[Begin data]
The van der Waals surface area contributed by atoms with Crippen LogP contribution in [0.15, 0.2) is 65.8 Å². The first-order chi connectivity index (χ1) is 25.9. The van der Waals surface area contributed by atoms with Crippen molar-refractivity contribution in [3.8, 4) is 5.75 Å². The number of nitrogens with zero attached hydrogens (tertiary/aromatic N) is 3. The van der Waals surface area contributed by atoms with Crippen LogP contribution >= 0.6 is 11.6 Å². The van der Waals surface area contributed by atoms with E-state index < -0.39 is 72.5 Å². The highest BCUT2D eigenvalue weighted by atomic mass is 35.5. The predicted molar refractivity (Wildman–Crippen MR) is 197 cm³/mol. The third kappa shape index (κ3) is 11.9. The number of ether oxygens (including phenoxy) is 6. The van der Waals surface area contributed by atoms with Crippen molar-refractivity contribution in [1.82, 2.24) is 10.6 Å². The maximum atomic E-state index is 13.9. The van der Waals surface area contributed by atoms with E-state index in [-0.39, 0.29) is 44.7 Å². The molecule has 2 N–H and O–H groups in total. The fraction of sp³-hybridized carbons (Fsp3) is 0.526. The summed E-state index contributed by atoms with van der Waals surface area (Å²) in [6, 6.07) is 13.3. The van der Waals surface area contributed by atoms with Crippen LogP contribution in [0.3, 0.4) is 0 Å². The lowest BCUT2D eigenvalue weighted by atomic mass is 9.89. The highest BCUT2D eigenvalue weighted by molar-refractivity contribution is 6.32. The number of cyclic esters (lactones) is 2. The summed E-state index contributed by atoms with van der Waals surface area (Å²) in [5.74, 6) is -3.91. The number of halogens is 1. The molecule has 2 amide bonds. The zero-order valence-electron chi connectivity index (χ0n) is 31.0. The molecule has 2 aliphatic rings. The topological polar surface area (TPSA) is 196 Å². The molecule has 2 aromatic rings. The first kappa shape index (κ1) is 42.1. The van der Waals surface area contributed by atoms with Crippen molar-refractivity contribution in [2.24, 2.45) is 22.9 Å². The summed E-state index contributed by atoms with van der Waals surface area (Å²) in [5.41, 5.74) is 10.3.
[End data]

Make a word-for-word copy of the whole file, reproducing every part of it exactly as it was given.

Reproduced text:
The van der Waals surface area contributed by atoms with Crippen LogP contribution in [0.15, 0.2) is 65.8 Å². The first-order chi connectivity index (χ1) is 25.9. The van der Waals surface area contributed by atoms with Crippen molar-refractivity contribution in [3.8, 4) is 5.75 Å². The number of nitrogens with zero attached hydrogens (tertiary/aromatic N) is 3. The van der Waals surface area contributed by atoms with Crippen LogP contribution >= 0.6 is 11.6 Å². The van der Waals surface area contributed by atoms with E-state index < -0.39 is 72.5 Å². The highest BCUT2D eigenvalue weighted by atomic mass is 35.5. The predicted molar refractivity (Wildman–Crippen MR) is 197 cm³/mol. The third kappa shape index (κ3) is 11.9. The number of ether oxygens (including phenoxy) is 6. The van der Waals surface area contributed by atoms with Crippen molar-refractivity contribution in [1.82, 2.24) is 10.6 Å². The maximum atomic E-state index is 13.9. The van der Waals surface area contributed by atoms with E-state index in [-0.39, 0.29) is 44.7 Å². The molecule has 2 N–H and O–H groups in total. The fraction of sp³-hybridized carbons (Fsp3) is 0.526. The summed E-state index contributed by atoms with van der Waals surface area (Å²) in [6, 6.07) is 13.3. The van der Waals surface area contributed by atoms with Crippen LogP contribution in [0.3, 0.4) is 0 Å². The lowest BCUT2D eigenvalue weighted by atomic mass is 9.89. The highest BCUT2D eigenvalue weighted by molar-refractivity contribution is 6.32. The number of cyclic esters (lactones) is 2. The summed E-state index contributed by atoms with van der Waals surface area (Å²) in [5.74, 6) is -3.91. The number of halogens is 1. The molecule has 2 amide bonds. The zero-order valence-electron chi connectivity index (χ0n) is 31.0. The molecule has 2 aliphatic rings. The topological polar surface area (TPSA) is 196 Å². The molecule has 2 aromatic rings. The first kappa shape index (κ1) is 42.1. The van der Waals surface area contributed by atoms with Crippen molar-refractivity contribution in [2.24, 2.45) is 22.9 Å². The summed E-state index contributed by atoms with van der Waals surface area (Å²) in [5.41, 5.74) is 10.3.